If you left for a day trip from Reykjavík along the south coast you probably know about the obligatory stops at Seljalandsfoss and Skógafoss. Sam went on a tour along the south coast some time ago and here is his day tour suggestion.
But wait! There is more! There is much more to discover along the south coast. So it would definitely be wise to take your time. For example you could relax at the oldest pool in Iceland – Seljavallalaug, which you find between Seljalandsfoss and Skógafoss. Or when in Skógar, go and visit Kvernufoss. Further down the Road 1 to Vík you’ll find the Sólheima glacier and just before Vík you could turn and visit the southernmost part of Iceland – Dyrhólaey.
Dyrhólaey is a 120m high promontory and it name means “the door hole island”. And this is also how it looks like. The promontory got its name from the massive stone arch that the sea has eroded from the headland. And this arch is visible from as far away as Skógar. From on top of Skógafoss you can get a beautiful view of the arch – on a clear day that is.
How to get there?
Continue on the main road (N1) from Skógar to Vík. To get to Dyrhólaey you take a right turn about 15 km before Vík (watch the signs). Follow the road and it will lead you to a parking lot about 6km from the main road. From here you are free to explore the surroundings of the promontory.
Dyrhólaey is supposed to have been created during an interglacial period late in the Ice Age by a submarine volcanic eruption. The cliffs are a beautiful assembly of basalt columns; forming arches, stairs, towers – whatever you can imagine – and they rise over a long expanse of black sand to the north and south.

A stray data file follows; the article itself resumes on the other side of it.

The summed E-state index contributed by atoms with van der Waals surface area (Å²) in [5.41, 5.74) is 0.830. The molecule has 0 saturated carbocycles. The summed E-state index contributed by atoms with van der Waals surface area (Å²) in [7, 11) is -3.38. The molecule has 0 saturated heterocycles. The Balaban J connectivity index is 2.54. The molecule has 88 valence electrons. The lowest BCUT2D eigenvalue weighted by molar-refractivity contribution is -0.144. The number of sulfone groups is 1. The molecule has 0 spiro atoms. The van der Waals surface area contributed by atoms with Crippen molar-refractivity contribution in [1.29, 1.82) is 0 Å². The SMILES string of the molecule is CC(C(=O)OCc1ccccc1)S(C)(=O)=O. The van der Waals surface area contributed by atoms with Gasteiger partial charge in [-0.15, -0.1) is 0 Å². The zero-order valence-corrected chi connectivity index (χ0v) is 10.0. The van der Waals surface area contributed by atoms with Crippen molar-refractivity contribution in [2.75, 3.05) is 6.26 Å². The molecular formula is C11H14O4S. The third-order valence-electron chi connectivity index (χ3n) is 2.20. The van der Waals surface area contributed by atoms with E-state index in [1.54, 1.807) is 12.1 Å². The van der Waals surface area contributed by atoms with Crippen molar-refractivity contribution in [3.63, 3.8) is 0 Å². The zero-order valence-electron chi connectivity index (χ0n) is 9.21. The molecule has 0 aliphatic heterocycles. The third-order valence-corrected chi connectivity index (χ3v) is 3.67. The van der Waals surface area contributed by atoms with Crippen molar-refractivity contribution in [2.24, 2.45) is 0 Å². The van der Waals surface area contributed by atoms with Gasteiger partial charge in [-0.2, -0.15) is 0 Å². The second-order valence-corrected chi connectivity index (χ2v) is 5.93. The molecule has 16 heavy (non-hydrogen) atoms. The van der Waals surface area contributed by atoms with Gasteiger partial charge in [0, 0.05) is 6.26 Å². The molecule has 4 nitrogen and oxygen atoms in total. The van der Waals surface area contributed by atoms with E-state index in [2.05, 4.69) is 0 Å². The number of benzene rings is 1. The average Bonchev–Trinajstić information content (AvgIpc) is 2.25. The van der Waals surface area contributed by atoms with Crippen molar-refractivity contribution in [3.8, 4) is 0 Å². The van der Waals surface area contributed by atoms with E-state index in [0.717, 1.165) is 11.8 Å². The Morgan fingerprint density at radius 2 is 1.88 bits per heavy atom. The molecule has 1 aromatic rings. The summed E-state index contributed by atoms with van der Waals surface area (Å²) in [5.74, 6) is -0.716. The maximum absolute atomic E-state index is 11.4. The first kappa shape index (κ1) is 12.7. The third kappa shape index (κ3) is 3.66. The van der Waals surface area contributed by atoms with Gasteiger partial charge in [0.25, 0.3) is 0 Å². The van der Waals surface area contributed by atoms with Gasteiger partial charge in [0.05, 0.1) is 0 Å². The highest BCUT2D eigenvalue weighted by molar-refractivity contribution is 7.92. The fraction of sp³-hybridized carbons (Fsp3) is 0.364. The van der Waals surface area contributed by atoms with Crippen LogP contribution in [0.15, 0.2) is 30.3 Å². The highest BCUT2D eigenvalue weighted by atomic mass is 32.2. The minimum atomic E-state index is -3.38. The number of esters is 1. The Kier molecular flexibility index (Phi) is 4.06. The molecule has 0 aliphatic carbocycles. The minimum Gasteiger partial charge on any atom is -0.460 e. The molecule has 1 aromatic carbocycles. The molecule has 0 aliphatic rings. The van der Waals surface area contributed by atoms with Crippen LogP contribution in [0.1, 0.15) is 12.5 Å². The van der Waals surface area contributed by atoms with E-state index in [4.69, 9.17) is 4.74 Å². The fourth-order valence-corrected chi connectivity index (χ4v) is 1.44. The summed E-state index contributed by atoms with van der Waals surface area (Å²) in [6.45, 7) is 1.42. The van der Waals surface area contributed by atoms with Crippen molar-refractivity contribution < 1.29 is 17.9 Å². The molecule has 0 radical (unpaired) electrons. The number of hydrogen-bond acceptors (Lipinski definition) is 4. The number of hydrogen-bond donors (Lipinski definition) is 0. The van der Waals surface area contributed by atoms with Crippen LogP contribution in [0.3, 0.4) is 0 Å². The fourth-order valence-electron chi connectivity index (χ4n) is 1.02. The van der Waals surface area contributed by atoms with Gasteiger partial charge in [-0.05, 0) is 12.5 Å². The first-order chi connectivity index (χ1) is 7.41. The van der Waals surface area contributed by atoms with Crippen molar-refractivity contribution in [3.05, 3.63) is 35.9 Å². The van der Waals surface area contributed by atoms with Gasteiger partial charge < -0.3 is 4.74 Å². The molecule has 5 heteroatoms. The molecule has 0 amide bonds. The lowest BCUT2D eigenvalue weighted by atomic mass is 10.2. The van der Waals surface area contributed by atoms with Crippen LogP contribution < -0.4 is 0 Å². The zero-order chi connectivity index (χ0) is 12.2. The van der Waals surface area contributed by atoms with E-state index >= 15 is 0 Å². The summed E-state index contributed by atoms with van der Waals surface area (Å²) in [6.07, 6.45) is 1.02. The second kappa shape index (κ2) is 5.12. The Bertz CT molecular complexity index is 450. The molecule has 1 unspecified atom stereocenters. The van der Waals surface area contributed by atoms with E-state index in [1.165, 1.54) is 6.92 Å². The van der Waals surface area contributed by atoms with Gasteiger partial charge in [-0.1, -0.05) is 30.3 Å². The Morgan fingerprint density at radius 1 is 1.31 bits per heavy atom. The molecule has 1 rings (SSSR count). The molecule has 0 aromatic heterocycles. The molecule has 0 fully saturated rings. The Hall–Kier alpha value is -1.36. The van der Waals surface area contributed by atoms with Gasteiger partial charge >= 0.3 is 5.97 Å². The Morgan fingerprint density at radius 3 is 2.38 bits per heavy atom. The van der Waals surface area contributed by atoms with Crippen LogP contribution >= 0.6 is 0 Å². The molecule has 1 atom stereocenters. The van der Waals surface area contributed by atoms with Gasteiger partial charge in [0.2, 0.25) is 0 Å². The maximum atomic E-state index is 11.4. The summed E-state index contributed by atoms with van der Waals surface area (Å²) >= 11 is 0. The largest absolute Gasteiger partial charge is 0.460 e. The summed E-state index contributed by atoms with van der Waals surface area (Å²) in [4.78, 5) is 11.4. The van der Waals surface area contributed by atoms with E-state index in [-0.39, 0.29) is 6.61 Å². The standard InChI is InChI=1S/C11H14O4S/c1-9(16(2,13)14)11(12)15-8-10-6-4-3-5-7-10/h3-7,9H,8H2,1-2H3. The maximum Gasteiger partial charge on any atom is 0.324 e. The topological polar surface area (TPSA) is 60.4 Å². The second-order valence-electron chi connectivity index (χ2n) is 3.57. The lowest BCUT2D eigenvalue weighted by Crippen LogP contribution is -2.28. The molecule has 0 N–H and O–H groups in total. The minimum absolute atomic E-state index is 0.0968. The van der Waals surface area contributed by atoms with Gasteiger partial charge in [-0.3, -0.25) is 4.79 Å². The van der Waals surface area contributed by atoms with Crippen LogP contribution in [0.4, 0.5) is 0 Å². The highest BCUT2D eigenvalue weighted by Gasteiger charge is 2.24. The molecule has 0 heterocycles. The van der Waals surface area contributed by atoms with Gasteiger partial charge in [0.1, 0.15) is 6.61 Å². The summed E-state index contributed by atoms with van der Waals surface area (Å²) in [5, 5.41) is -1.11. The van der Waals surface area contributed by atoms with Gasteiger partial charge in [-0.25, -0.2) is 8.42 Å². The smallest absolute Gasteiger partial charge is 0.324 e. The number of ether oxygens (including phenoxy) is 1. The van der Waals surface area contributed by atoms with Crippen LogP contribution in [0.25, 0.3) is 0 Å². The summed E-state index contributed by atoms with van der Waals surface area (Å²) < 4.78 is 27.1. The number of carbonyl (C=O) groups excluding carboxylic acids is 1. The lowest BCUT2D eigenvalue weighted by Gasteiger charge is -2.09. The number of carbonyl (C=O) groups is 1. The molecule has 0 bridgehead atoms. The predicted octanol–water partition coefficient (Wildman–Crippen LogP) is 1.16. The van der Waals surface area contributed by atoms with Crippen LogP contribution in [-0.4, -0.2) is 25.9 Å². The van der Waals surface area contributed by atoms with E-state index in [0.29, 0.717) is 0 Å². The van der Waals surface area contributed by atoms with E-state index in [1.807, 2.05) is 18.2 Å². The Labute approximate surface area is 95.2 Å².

The western part of the promontory is names Háey (High Island) and the part in the east is often referred to as Lágey (Low Island). Yes, Icelanders like to give very descriptive place names. (Just look at Skógar.) While in the past farmers often went fishing around Dyrhólaey, today they have developed a nesting site for eider ducks for the gathering of down. But also loads of other birds find a home here. Therefore all the cliffs, rocks, etc. are protected area and Dyrhólaey has been a natural reserve since 1978. Hence it can also happen that the access to the promontory is closed during nesting season in spring. Check their homepage beforehand.
So be careful when wandering around. Don’t disturb the birds or damage the vegetation. And DON’T go too close to the edge of the cliffs, trying to take that perfect picture! Just a few months ago a land slide occurred. A part of the cliff broke off with two tourists on top. They survived the 40 m deep fall with bad injuries and broken bones. Yes, nature in Iceland is unpredictable so better be safe than sorry.
To the lighthouse
A short walk uphill from the parking lot on top of the hill is an old lighthouse. I definitely recommend walking up here although it must be one of the windiest spots ever. We really had to fight our way up and down hill as the wind was so strong. Once we got up there we took shelter, staying close to the lighthouse walls. The very first lighthouse was built in 1910 and the one you see nowadays was built in 1927. There are also a sheepcote and a barn not far from the lighthouse. These were for the first lighthouse keeper.
From on top of the hill you get the best view of the massive stone arch. When the sea is calm, boats can sail through it and once upon a time a stunt pilot is said to have flown through it as well.
Looking north you can see the whole western coastline – on a clear day as far as to the Vestmannaeyar. To the east the big glacier Mýrdalsjökull is visible. It reaches a height of almost 1450 m. And north east you can also spot the mountains and glacier Eyjafallajökull.